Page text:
Recollections of a Victorian Police Officer Chapter XV page 3

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Recollections of a Victorian Police Officer by Sup John Sadleir

(full text transcription)

The leader in district racing was the late William Pearson, of Kilmany. His notion as regards steeple- chasing was to have one or more fences so high that no ordinary jumper could face them. His horse Archy could jump almost anything; but to make things sure the laird of Kilmany secured a horse he called Baron, bought, it was said, out of a water-cart at Geelong . Baron had ring-bone, and could move freely only on the turf, but he could jump anything. The other racing people at Sale at last got tired of seeing their principal event won by a cart-horse, and insisted on the fences being lowered. My people in Ireland joined in all local racing, but I never knew any of them to indulge in betting, and I had hitherto observed the same rule. But the Evil One is ever at one’s elbow, and in an unguarded moment I fell from my high resolve. It was in this way. Two horses, half brothers, by Warhawk, had already run a dead heat, one of them belonging to Kilmany. They were running neck and neck in the deciding heat and had covered only about half the journey, when Kilmany sang out ‘Fifty to ten’ on his colt, and I snapped up the offer. I turned away ashamed of myself of having fallen from my integrity. My horse won, and after the race I saw Kilmany searching for the man who took the bet, for the old sportsman liked to settle such matters right off; buy I lay low and did not claim it. Long years after, in the Commotion days, I spoke to Pearson of this affair, which he remembered perfectly, and instead of admiring my principles pronounced me an adjective fool.

Shooting was my special sport, and the abundance of game in Gippsland - snipe, quail, and black duck - was far beyond one’s wildest dreams. The duck-shooting was a most difficult branch of sport. Anyone who has tried to hit a pheasant or a woodcock some time on the wing and skimming down a slope, will understand. I took many tries before I got a single bird. It was the same with other novices. The Governor, Sir J Manners–Sutton, was out one day with a party of four of us, having come expressly for black duck shooting. The sport as it existed in Gippsland in those days has ceased for ever, and is worth describing here.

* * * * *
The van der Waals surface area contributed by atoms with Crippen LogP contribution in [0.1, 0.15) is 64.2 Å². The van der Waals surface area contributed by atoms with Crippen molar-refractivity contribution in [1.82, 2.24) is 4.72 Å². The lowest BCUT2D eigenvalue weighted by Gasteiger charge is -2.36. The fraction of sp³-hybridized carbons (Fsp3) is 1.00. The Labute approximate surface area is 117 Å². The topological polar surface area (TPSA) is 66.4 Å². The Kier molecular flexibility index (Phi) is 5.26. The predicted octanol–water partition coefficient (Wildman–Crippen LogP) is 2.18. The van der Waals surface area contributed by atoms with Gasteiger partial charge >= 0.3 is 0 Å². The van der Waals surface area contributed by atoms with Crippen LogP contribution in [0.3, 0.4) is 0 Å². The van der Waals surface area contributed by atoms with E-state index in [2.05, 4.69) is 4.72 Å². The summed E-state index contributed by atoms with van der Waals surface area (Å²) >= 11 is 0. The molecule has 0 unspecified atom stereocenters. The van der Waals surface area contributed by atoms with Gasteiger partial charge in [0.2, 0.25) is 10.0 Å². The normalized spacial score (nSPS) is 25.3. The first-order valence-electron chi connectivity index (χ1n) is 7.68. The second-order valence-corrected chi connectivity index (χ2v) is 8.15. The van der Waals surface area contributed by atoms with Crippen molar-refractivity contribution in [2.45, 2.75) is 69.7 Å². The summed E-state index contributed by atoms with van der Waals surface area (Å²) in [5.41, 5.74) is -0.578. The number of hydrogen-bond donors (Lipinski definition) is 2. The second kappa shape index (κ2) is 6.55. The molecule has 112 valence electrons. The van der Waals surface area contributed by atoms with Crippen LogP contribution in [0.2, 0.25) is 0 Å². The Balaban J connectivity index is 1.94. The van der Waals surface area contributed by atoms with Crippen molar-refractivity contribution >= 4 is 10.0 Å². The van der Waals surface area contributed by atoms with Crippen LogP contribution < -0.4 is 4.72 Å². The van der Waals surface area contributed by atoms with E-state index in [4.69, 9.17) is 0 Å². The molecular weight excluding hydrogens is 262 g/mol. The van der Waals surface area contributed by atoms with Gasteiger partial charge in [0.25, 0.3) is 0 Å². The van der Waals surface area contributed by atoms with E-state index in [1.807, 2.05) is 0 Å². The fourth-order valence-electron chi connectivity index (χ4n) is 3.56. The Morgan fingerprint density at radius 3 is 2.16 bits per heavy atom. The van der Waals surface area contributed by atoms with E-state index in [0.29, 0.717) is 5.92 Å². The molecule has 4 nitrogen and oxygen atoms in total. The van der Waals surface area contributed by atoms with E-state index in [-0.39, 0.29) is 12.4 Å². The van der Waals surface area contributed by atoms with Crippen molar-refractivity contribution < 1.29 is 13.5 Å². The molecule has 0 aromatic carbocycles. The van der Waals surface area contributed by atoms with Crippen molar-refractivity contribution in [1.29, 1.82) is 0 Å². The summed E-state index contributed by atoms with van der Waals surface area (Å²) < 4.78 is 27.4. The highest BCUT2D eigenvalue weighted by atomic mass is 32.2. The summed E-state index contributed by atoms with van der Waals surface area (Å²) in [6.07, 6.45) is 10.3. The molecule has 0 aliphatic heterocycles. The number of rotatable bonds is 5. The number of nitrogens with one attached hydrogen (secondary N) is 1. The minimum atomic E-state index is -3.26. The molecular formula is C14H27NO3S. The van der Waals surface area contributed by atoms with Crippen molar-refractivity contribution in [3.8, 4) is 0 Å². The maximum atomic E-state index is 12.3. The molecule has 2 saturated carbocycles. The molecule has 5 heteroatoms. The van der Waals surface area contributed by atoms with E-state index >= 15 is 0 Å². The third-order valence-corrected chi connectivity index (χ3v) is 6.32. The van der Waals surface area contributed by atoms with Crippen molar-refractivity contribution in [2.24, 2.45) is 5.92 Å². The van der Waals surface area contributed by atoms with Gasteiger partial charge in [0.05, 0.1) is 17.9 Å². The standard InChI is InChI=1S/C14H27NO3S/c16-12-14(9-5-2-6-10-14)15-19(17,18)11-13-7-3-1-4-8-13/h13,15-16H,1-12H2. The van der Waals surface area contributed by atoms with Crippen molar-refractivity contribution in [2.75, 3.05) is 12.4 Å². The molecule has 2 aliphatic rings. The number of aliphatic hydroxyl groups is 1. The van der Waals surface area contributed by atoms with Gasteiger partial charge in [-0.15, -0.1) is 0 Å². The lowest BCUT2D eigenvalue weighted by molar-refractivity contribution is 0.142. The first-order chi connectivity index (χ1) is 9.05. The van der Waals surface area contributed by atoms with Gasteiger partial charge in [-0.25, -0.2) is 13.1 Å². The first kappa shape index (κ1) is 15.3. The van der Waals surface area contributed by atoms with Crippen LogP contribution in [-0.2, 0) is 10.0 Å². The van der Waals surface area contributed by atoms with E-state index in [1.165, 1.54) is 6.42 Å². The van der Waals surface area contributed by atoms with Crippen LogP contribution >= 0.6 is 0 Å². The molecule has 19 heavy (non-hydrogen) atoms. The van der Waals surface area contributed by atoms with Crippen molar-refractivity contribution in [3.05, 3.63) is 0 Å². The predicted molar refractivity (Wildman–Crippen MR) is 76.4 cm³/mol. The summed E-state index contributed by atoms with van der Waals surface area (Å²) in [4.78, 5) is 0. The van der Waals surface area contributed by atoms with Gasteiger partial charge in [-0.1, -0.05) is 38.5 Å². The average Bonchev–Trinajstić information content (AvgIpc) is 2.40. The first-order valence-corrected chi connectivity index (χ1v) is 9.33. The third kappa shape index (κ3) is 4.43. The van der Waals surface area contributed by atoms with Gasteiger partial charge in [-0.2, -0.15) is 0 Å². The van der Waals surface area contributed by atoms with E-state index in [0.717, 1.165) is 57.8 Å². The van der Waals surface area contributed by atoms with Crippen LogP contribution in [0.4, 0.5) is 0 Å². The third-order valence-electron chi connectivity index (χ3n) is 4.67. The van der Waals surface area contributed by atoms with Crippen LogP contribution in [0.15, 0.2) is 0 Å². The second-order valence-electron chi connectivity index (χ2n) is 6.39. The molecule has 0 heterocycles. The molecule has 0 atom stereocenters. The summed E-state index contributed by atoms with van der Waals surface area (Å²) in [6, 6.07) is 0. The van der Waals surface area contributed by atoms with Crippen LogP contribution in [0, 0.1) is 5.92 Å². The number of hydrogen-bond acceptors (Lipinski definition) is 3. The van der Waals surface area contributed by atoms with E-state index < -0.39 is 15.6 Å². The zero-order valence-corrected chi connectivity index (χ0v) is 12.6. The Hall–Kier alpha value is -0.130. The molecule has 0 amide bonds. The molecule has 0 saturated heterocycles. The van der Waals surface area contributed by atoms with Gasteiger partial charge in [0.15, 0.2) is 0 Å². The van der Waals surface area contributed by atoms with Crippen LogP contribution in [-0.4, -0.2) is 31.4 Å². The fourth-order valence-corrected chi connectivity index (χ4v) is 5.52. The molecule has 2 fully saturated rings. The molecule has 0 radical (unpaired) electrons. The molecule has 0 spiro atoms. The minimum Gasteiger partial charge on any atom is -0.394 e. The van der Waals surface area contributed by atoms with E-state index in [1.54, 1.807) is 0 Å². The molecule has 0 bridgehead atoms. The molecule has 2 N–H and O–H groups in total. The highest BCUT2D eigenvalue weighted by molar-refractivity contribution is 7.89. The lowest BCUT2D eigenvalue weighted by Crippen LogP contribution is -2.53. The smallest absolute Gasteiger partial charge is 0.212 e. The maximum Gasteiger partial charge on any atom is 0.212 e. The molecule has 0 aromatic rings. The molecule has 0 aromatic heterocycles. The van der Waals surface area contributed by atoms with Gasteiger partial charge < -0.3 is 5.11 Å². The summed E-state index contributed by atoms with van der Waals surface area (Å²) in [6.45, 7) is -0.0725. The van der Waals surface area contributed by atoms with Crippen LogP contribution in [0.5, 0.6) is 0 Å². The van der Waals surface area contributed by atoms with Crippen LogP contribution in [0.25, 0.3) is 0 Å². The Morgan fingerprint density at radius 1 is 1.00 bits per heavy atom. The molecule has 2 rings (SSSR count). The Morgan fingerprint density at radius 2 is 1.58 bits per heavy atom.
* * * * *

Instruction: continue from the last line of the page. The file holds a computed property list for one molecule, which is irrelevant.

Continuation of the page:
A reach of water, part of an old river course on the Heart Station, was the place of meeting. It lay between the lakes - where the birds in countless numbers rested during the day - and their evening feeding ground in the swamps and morasses some miles away. The birds began to leave the lakes in the early afternoon, and, no matter where they meant to feed, they invariably passed over this old river-bed, swooping in their flight until they almost touched the water. There was no occasion for the shooter to be concealed; the birds never seemed to take any notice. They could be seen far in the distance, coming in twos and threes quicker than one could reload. The swoop towards the water gave the shooter his chance, a very difficult one, for the birds must have been travelling at the rate of seventy miles an hour at least. The shooting was too difficult for the Governor, who could make no hand of it at all, and spurned the suggestion that he was shooting behind the birds. After perhaps as many as fifty shots without touching a feather, he fired at the leading one of two birds. He knocked over the second, which was quite four feet in the rear, and from that time he began to do better.


One of my early experiences in Gippsland was a ride from Sale to Omeo via Grant. I took what was called the Insolvent Track. I do not know whether this track has since been improved, but I found it the most abominable one, over broken and stony hills at every step. Next followed Bulgoback and Connolly’s Rise before coming to Grant or, as the miners preferred to call it, Crooked River . The Good Hope mine was then at its best, but with its decay later, the fortunes of the little township also came to nought. The mine was on the summit of a high range, and the trollies containing ore from the mine, were run down by wire ropes to the stampers several hundred feet lower than the mine itself. We were shown where the manager, Mitchell, made a very plucky effort to save the buildings and machinery from damage. The brake controlling the trollies went wrong, and when the brakeman lost control he could do nothing to check the speed of the descending trolly. Mitchell grasped the rapidly running rope with his bare hands and managed to get the thing under control, but at the cost of having his hands badly torn. The ‘Good Hope,’ from paying thirty shilling monthly dividends, reached zero shortly after, and all that is now left of the township is I believe only a few tumble-down sheds. No one, however, who knows the district would be surprised to see Grant restored to its former importance.

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